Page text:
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Let $p$ be an odd prime and let $F/\mathbb{Q}$ be a Galois extension with Galois group $D_{2p}$, let $K$ be the intermediate quadratic extension of $\mathbb{Q}$, and $L$ an intermediate degree $p$ extension:
$\;\;\;K$ $L$
$\;\;\;\;|{\tiny 2}\;\;/{\tiny p}$
Then $$ \frac{h(F)}{h(K)h(L)^2}\in\left\{1,\frac{1}{p},\frac{1}{p^2}\right\}.\;\;\;\;\;\;\;\;\;\;(1) $$ One can also prove a similar statement over any given base field, but let's stick with this simple special case for now. The only way I know of proving this is rather roundabout:

  1. One first replaces the class numbers by regulators, using the analytic class number formula.

  2. One interprets the resulting quotient of regulators as an invariant of the isomorphism class of the Galois module $\mathcal{O}_F^\times$.

  3. One uses a classification of all $\mathbb{Z}$-free $\mathbb{Z}[G_{2p}]$-modules due to M. Lee from the 60s and computes the corresponding regulator quotient for all the modules that can occur in the above situation. The fact that this module is not $\mathbb{Z}$-free is a subtlety that one has to take care of separately.

It seems to me that there should be a much easier way, or at least a more direct one, one that actually gives insight into the reasons for the dependence of class numbers on each other. My question is:

Does anyone know of a direct way of proving (1), one that only uses properties of class groups, but not the analytic class number formula, nor any integral representation theory?

Here are the few things I know:

  • The fact that this class number quotient will have trivial $q$-adic valuation for any $q\neq p$ follows from the formalism of cohomological Mackey functors and is due to R. Boltje, Class group relations from Burnside ring idempotents, J. of Number Theory, 66, (1997). Essentially, the two ingredients are:
    (a) class groups form a cohomological Mackey functor, and
    (b) for any $q\neq p$, there exists an isomorphism $$ \mathbb{Z}_q[G/1]\oplus\mathbb{Z}_q[G/G]^{\oplus 2}\cong\mathbb{Z}_q[G/C_p]\oplus\mathbb{Z}_q[G/C_2]^{\oplus 2}. $$ I am happy with that part, so the remaining bit is the p-primary part.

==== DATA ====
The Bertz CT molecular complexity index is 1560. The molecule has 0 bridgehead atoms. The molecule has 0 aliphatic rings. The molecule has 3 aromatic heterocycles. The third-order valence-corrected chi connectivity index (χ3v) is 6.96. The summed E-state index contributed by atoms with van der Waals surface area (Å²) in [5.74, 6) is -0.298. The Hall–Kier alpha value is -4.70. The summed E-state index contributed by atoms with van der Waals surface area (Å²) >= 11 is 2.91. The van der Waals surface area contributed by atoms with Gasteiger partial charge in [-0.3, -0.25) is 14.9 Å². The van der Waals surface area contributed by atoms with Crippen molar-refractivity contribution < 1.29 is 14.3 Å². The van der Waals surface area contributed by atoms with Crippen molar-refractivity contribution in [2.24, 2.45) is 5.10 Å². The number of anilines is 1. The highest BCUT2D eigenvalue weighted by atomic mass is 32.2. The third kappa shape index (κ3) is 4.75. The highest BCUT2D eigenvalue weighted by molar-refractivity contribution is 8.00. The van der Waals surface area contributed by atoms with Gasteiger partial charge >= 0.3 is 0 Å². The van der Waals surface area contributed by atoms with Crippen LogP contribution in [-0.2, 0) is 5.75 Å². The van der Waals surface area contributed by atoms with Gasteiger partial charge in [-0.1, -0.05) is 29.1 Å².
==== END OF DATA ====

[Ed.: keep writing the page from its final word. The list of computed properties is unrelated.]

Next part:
• I can immediately see from class field theory that the coprime-to-2 part of the class number of $L$ divides the class number of $F$, because the compositum of $F$ with the coprime-to-2 bit of the Hilbert class field of $L$ gives an abelian unramified extension of $F$ of the same degree. Similarly, if $3^r|h(K)$, then $3^{r-1}|h(F)$.

But already the simple statement that

if $p|h(F)$, then either $p|h(K)$ or $p|h(L)$

is not clear to me. E.g. the Hilbert class field of $F$ needn't be abelian over $L$, nor even Galois. Am I missing something elementary? A direct proof of this would already be nice. Or in the opposite direction, if the class number of $L$ is divible by $p^{100}$, why must the class number of $F$ compensate that? (Note that in the quotient, $h(L)$ is squared, while $h(F)$ isn't).

The article of Franz Lemmermeyer, Class groups of dihedral extensions gives a pretty extensive overview of the known variants of Spiegelungssätze for dihedral extensions, but as far as I can see, (1) does not follow from any of them (dear Franz, I call upon thee to confirm or to correct my assessment). Some very special cases do follow, but it seems to me that there should be a general direct proof.

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Actually the Hilbert class field of $F$ is always Galois over $L$. In fact it is Galois over $\mathbb{Q}$: if $\sigma\in$Gal$(\overline{\mathbb{Q}}/\mathbb{Q})$, then $\sigma(Hilb(F))$ is unramified abelian over $\sigma(F)=F$. – Kevin Ventullo Aug 17 '11 at 6:16
@Kevin: of course, you are right. Thanks! I was getting carried away in my pessimism. But it needn't be abelian over $L$, e.g. it could be dihedral. If we just look at the odd degree bit of the Hilbert class field (which we may wlog), then the Galois group over $L$ is a semi-direct product of an abelian group and $C_2$. I guess, if it's not abelian, then one should be able to say something about the Galois group of $Hilb(F)/K$. I may be beginning to see an argument for the last boxed statement... – Alex B. Aug 17 '11 at 6:29
@Alex: Here's the beginning of an argument: Consider only the p-torsion Hilbert class field over $F$, Hilb$_p$, which is an $\mathbb{F}_p$ vector space. Consider the action of the involution $\sigma\in$Gal$(F/L)$. If there is a +1 eigenvector, then the corresponding $p-$extension of $F$ is abelian over $L$, and so there is a $p-$unramified extension of $L$. Otherwise, $\sigma$ acts by -1 everywhere, hence lies in the center of the action of Gal$(F/Q)$ on Hilb$_p$. Then Gal$(F/K)$ lies in the kernel, and Hilb$_p$ is abelian over $K$. I'm not sure how to proceed from here... – Kevin Ventullo Aug 17 '11 at 7:15
let $K$ ..., and $L$ an intermediate cubic. Do you mean an intermediate degree-$p$ extensions? Also, presumably $p$ is a prime. – Chandan Singh Dalawat Aug 17 '11 at 11:42
Thank you, corrected. – Alex B. Aug 17 '11 at 11:51

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